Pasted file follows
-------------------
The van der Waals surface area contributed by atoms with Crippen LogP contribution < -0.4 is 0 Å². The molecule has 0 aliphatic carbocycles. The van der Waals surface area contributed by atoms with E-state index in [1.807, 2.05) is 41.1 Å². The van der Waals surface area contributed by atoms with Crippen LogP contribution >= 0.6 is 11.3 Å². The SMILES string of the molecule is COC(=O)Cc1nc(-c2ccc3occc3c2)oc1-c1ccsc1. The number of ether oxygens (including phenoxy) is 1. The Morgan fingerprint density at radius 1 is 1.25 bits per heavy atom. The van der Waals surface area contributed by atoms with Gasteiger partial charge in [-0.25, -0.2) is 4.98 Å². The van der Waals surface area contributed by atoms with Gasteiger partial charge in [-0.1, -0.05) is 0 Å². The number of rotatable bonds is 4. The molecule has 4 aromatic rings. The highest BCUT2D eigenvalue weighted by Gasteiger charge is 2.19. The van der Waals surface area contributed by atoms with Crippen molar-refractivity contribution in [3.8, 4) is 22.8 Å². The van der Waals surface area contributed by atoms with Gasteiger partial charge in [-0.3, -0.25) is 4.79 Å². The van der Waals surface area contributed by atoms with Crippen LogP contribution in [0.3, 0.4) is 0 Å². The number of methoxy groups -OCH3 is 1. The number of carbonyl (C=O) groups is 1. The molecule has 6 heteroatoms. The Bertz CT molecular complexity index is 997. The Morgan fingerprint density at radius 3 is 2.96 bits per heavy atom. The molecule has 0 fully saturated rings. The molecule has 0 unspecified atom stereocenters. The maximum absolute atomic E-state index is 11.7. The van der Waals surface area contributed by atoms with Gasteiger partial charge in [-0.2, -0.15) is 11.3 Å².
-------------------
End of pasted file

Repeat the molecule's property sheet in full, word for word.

The van der Waals surface area contributed by atoms with Crippen LogP contribution < -0.4 is 0 Å². The molecule has 0 aliphatic carbocycles. The van der Waals surface area contributed by atoms with E-state index in [1.807, 2.05) is 41.1 Å². The van der Waals surface area contributed by atoms with Crippen LogP contribution >= 0.6 is 11.3 Å². The SMILES string of the molecule is COC(=O)Cc1nc(-c2ccc3occc3c2)oc1-c1ccsc1. The number of ether oxygens (including phenoxy) is 1. The Morgan fingerprint density at radius 1 is 1.25 bits per heavy atom. The van der Waals surface area contributed by atoms with Gasteiger partial charge in [-0.25, -0.2) is 4.98 Å². The van der Waals surface area contributed by atoms with Gasteiger partial charge in [-0.1, -0.05) is 0 Å². The number of rotatable bonds is 4. The molecule has 4 aromatic rings. The highest BCUT2D eigenvalue weighted by Gasteiger charge is 2.19. The van der Waals surface area contributed by atoms with Crippen molar-refractivity contribution in [3.8, 4) is 22.8 Å². The van der Waals surface area contributed by atoms with Gasteiger partial charge in [-0.3, -0.25) is 4.79 Å². The van der Waals surface area contributed by atoms with Crippen LogP contribution in [0.3, 0.4) is 0 Å². The number of methoxy groups -OCH3 is 1. The number of carbonyl (C=O) groups is 1. The molecule has 6 heteroatoms. The Bertz CT molecular complexity index is 997. The Morgan fingerprint density at radius 3 is 2.96 bits per heavy atom. The molecule has 0 fully saturated rings. The molecule has 0 unspecified atom stereocenters. The maximum absolute atomic E-state index is 11.7. The van der Waals surface area contributed by atoms with Gasteiger partial charge in [-0.2, -0.15) is 11.3 Å².